In Case of Emergency, Break Glass

Posted on: January 22nd, 2016 by Jeff Renoe No Comments

A scientist holding a Petri Dish with Virus and bacteria cells.

For decades, doctors have hid a stash of drugs in the back of their medical toolboxes with a pane of glass over the top that read, ‘only break in case of emergency’. Because they were rarely used, bacteria hadn’t had a chance to evolve a defense against them. That lack of genetic evolution has made these drugs a go to against stubborn pathogens that showed immunity against other medicines. Doctors would only call on them in extreme, or sometimes even dire, circumstances. They were the medical equivalent of a last line of defense. Unfortunately, thanks to the apparent fall of colistin, those defenses aren’t as strong as they once were.

Late in 2015, it was discovered that bacteria sampled from pigs and people in south China had become resistant to the colistin drug. Even though it’s been around since 1959, it had seen limited use because it can be toxic to the kidneys. It was included in a group of drugs that doctors had to choose from as a last resort for that reason. Even as a last resort option, it was rare to see it administered because of the damage it could cause on the body. This fact allowed it to remain usable following the last round of bacterial evolution that allowed some microbes to begin resisting a number of other last resort drugs. Once doctors had broken the glass on them, colistin was all that remained. At that point, it truly became the last resort for medical professionals, and now even that is slipping away.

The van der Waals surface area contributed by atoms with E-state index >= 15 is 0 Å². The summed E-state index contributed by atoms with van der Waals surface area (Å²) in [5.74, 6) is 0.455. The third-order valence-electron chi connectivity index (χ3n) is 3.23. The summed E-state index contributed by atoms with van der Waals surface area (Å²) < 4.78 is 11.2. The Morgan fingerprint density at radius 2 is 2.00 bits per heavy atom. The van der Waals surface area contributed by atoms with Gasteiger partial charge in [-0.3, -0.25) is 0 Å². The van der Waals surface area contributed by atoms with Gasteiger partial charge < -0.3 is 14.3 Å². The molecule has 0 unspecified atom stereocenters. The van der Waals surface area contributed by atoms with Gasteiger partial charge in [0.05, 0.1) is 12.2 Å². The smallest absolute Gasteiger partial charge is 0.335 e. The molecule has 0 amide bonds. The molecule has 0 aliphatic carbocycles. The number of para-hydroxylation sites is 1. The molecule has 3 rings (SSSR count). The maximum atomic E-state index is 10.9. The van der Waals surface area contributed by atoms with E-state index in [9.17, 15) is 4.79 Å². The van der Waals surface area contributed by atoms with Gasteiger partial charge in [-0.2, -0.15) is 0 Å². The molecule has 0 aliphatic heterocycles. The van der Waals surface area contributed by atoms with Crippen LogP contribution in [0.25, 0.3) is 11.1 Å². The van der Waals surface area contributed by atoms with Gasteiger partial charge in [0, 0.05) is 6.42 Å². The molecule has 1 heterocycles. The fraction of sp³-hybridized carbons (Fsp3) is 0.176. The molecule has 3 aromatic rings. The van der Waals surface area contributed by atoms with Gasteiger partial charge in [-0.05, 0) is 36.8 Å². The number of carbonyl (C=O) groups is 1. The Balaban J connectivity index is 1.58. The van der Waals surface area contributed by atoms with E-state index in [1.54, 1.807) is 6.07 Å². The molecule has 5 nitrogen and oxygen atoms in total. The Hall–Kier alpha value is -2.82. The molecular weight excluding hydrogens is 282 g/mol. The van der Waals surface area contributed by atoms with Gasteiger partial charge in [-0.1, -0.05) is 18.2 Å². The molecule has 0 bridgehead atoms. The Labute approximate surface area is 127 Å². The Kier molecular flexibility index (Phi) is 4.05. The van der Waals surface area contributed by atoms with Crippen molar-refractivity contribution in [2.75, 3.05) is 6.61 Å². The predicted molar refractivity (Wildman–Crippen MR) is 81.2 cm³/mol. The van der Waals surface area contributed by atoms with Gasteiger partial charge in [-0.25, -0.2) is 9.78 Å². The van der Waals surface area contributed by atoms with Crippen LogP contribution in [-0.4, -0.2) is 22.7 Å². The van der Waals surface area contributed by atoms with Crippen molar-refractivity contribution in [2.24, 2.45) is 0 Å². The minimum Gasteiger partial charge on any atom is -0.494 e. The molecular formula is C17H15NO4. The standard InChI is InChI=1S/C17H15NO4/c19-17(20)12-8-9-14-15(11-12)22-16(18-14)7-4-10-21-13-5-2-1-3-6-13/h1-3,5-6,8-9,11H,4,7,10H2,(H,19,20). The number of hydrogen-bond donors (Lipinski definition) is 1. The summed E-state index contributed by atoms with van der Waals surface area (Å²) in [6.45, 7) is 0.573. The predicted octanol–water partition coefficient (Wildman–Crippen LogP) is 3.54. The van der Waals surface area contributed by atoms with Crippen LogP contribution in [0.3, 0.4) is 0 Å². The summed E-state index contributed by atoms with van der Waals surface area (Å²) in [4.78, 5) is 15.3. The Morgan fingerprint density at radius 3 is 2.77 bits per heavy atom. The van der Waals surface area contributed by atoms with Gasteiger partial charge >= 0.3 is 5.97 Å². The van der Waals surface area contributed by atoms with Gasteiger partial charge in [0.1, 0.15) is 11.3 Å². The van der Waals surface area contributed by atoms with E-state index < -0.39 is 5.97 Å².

One of the big questions that must be asked is, if colistin wasn’t being used commonly, how did bacteria suddenly evolve to defend against it? The answer actually falls outside of medicine and into the world of agriculture. According to National Geographic, coliston is a relatively cheap drug, and because of its affordability, it is used as an additive to animal feed. Once it is in the feed, it allows animals to put on muscle mass faster and helps to guard them against the rigors of intensive farming.

This resulted in the mass use of the drug in Chinese livestock, thus it’s appearance in pigs. As the food chain did it’s thing and pork was ingested by the Chinese, the resistance was able to transfer to people, which has led us to where we are today. What makes this even more concerning is that the gene that has granted resistance to the drug is able to freely move from one form of bacteria to another, meaning that the evolution process could very well work against the drug at a pace even faster than ones that came before. Below is a brief video that provides background on how bacteria becomes resistant and why it could matter in the 21st century.

For now, a rally cry has gone out to bring change to international agricultural regulations. Even if such a change can happen quickly, the fear is that we’ll still eventually reach a point where doctors will be less willing to attempt surgery out of fear that a serious bacterial infection could develop. Without drugs to remove such harmful organisms, the mortality rate of even simple surgical procedures could see a drastic shift in the wrong direction and that’s something  none of us will want to face. Only time will tell if Darwinism will ultimately prevail.

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